When you think of mesquite, barbequing may be the first thing that comes to mind. And understandably so - mesquite wood is often used to add a smoky sweetness to grilled food. Mesquite flour, on the other hand, is ground from the pods of the mesquite tree, and has sweet, nutty, caramel-like flavors. The flours we use are most commonly made from cereal grains such as wheat, rye, and barley. These grains all contain varying amounts of glutenin, a protein that is commonly referred to as gluten. Gluten gives dough its elastic qualities and is especially important for leavened dough because it allows gas bubbles formed by the leavening to be trapped. The dough stretches as the bubbles grow and the resulting effect is dough that rises well and bakes into something light and airy.
Mesquite contains no gluten which why it works best when mixed with wheat flour. You can substitute up to one third the flour in a recipe with mesquite flour for added flavor and nutrition. Given mesquite's naturally sweet flavor, you may also be able to reduce the amount of sugar or other sweetener used in baking.
Mesquite is high in protein, low on the glycemic index, and a good source of soluble fiber, meaning it digests relatively slowly and does not cause spikes in blood sugar. This gluten-free flour is also a good source of calcium, iron, lysine, manganese, zinc, and potassium. It's a great in pancakes, cookies, smoothies, and as a thickener in stews. Here's a recipe to get you started:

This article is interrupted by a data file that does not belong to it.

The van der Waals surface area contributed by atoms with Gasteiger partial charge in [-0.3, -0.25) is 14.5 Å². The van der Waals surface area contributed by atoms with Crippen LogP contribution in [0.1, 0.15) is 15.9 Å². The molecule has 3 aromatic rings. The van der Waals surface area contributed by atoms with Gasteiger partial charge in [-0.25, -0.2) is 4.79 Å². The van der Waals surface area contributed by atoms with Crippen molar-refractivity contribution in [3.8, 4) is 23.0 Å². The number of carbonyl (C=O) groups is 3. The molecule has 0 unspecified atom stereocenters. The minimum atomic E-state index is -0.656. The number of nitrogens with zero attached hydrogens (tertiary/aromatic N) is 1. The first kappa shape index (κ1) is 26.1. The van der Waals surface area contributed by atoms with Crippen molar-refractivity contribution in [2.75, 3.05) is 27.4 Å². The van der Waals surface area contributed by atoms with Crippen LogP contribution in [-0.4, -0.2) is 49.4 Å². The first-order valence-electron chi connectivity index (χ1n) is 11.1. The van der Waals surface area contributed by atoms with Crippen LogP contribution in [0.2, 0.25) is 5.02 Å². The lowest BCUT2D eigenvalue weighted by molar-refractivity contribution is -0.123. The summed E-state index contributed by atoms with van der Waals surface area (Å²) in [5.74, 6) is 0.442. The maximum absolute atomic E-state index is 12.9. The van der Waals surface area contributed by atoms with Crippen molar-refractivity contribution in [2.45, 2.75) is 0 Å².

Mesquite Pancakes with Simple Fruit Syrup
1 c all-purpose flour ½ c mesquite flour (if unavailable you can substitute blue corn flour or whole wheat flour) 3 ½ tsp baking powder 1 tsp salt 1 tbs sugar 1 ¼ c milk 1 egg 3 tbs butter, melted and cooled slightly 1 recipe Simple Fruit Syrup
- In a large bowl, whisk together dry ingredients until well combined.
- Make a well in the center of the dry ingredients and add milk, egg, and butter. Mix until smooth.
- Heat lightly oiled griddle or frying pan over medium-high heat. Add batter ¼ cup at a time for each pancake being careful not to overcrowd. Cook until small bubbles form around the edges, then flip and continue cooking about a minute longer until golden brown.
Simple Fruit Syrup
2 c fresh or frozen fruit, such as apples, pears, peaches, plums, mango, bananas, pineapple, cherries, strawberries, blueberries, raspberries, or any combination (chopped if necessary) 1 tsp butter ¼ c pure maple syrup or agave syrup 1 tbs apple, orange, or lemon juice ½ tsp cinnamon ¼ tsp nutmeg or cloves
- Heat butter in over medium heat in a sauce pan. Add fruit and cinnamon and sauté until beginning to soften and release juices, about 5-10 minutes depending on fruit.
- Remove from heat and stir in syrup. Serve warm over pancakes or cooled over yogurt topped with granola.
Note: You can also substitute dried fruit for some of the fresh or frozen fruit. Some good combinations are 1 ½ c apples with ½ c cranberries, 1 ½ c pears with ½ c raisins, 1 c bananas with 1 c blueberries, or 2 c mixed berries.